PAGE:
For the first time, the full, explosive record of the unthinkable: how a US president compromised American foreign policy in exchange for the promise of future business and covert election assistance.
Looking back at this moment in history, historians will ask if Americans knew they were living through the first case of criminal conspiracy between an American presidential candidate turned commander in chief and a geopolitical enemy. The answer might be: it was hard to see the whole picture. The stories coming in from around the globe have often seemed fantastical: clandestine meetings in foreign capitals, secret recordings in a Moscow hotel, Kremlin agents infiltrating the Trump inner circle...
Seth Abramson has tracked every one of these far-flung reports and now, in Proof of Collusion, he finally gives us a record of the unthinkable - a president compromising American foreign policy in exchange for the promise of future business and covert election assistance. The attorney, professor and former criminal investigator has used his exacting legal mind and forensic acumen to compile, organise and analyse every piece of the Trump-Russia story. His conclusion is clear: the case for collusion is staring us in the face. Drawing from American and European news outlets, he takes readers through the Trump-Russia scandal chronologically, putting the developments in context and showing how they connect. His extraordinary march through all the public evidence includes:
* How Trump worked for thirty years to expand his real estate empire into Russia even as he was rescued from bankruptcy by Putin’s oligarchs and Kremlin agents.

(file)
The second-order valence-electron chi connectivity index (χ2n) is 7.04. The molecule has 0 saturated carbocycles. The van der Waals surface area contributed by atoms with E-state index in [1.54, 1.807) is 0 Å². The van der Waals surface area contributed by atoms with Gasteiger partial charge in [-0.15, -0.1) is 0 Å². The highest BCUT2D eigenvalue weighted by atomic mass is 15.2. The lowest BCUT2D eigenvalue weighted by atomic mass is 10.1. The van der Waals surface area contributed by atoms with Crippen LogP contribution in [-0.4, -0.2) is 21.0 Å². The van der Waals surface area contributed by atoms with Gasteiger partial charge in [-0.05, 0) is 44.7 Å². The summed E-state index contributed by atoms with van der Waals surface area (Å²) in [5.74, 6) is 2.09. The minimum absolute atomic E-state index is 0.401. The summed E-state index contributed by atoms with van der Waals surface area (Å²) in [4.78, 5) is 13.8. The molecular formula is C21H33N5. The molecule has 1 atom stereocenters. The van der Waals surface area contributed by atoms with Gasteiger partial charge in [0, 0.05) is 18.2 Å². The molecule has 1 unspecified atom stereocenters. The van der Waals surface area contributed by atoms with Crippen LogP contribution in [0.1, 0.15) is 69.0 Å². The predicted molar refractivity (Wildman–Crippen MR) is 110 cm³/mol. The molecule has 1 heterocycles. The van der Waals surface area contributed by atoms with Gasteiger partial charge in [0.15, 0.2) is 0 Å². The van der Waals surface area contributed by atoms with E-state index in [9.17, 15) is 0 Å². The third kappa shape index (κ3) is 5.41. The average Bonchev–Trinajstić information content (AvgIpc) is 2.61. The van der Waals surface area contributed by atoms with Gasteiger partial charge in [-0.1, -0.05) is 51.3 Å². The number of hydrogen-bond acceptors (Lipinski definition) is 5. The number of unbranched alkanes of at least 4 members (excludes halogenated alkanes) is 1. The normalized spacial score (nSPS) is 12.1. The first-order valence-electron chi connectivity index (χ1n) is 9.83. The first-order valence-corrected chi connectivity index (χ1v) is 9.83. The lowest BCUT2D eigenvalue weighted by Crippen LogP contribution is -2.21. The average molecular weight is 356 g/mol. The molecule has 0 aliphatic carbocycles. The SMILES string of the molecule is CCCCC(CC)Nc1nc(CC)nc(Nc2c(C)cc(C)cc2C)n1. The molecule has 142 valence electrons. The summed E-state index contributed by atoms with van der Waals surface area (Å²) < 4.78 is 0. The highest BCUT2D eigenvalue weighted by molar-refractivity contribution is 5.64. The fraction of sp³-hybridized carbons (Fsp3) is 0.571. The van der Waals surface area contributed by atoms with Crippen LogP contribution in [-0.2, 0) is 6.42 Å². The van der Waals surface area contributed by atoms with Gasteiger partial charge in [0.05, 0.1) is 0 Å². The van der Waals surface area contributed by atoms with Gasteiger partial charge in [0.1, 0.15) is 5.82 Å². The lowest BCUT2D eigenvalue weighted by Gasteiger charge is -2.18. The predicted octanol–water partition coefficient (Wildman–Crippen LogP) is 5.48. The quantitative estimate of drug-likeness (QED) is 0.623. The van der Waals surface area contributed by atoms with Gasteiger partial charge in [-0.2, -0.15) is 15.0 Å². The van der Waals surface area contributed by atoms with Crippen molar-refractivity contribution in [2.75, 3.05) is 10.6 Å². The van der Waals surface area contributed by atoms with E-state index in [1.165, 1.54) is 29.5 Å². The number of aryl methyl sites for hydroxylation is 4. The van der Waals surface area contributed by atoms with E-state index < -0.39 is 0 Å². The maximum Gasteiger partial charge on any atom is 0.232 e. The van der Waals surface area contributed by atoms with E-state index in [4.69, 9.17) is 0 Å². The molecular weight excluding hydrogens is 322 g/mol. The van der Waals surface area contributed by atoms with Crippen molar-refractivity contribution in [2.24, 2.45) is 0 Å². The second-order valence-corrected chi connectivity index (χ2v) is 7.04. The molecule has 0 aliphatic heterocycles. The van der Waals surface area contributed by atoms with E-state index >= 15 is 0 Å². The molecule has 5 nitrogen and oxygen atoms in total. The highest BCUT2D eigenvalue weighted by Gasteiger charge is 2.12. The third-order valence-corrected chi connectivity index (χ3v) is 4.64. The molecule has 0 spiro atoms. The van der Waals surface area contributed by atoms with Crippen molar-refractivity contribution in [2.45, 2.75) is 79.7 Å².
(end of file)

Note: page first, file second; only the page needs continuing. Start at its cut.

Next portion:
* How Russian intelligence gathered compromising material on him over multiple trips.
* How Trump recruited Russian allies and business partners while running for president.
* How he surrounded himself with advisers who engaged in clandestine negotiations with Russia.
* How Trump aides and family members held secret meetings with foreign agents and lied about them.
By pulling every last thread of this complicated story together, Abramson argues that - even in the absence of a Congressional investigation or a report from Special Counsel Mueller - the public record already indicates a quid pro quo between Trump and the Kremlin. The most extraordinary part of the case for collusion is that so much of it unfolded in plain sight.
President Trump and his underlings "conspired with a hostile foreign power to sell... control over America's foreign policy in exchange for financial reward and covert election assistance," argues this scattershot investigation into the Trump-Russia scandal. Drawing mainly on press accounts, CNN legal analyst Abramson (Northerners) constructs a detailed, labyrinthine chronicle of contacts between Trump and his associates on the one hand and Russian officials, oligarchs, and fixers on the other. From this tangle of interactions, Abramson constructs a "theory of the case," inferring that Trump et al. offered to lift U.S. sanctions on Russia and pursue pro-Russian policies in exchange for the Russian government's permitting a Moscow real-estate deal, helping Trump's campaign with hacking and propaganda, or just bribing him. Contrary to the certainty or actionability implied by the book's title, Abramson's repetitive, eye-glazing narrative produces clouds of suspicious dots to connect, but these only occasionally rise to the level of criminal allegations. He reasonably suggests that Trump's firing of FBI director James Comey may constitute obstruction of justice; more dubiously, he asserts that Trump's campaign-trail gibe of "Russia... I hope you're able to find the 30,000 emails" was an illegal solicitation of a campaign contribution. Abramson's exhaustive amassing of published evidence is useful, if hard to wade through, but there's no smoking gun to clinch his claim of having proved anything.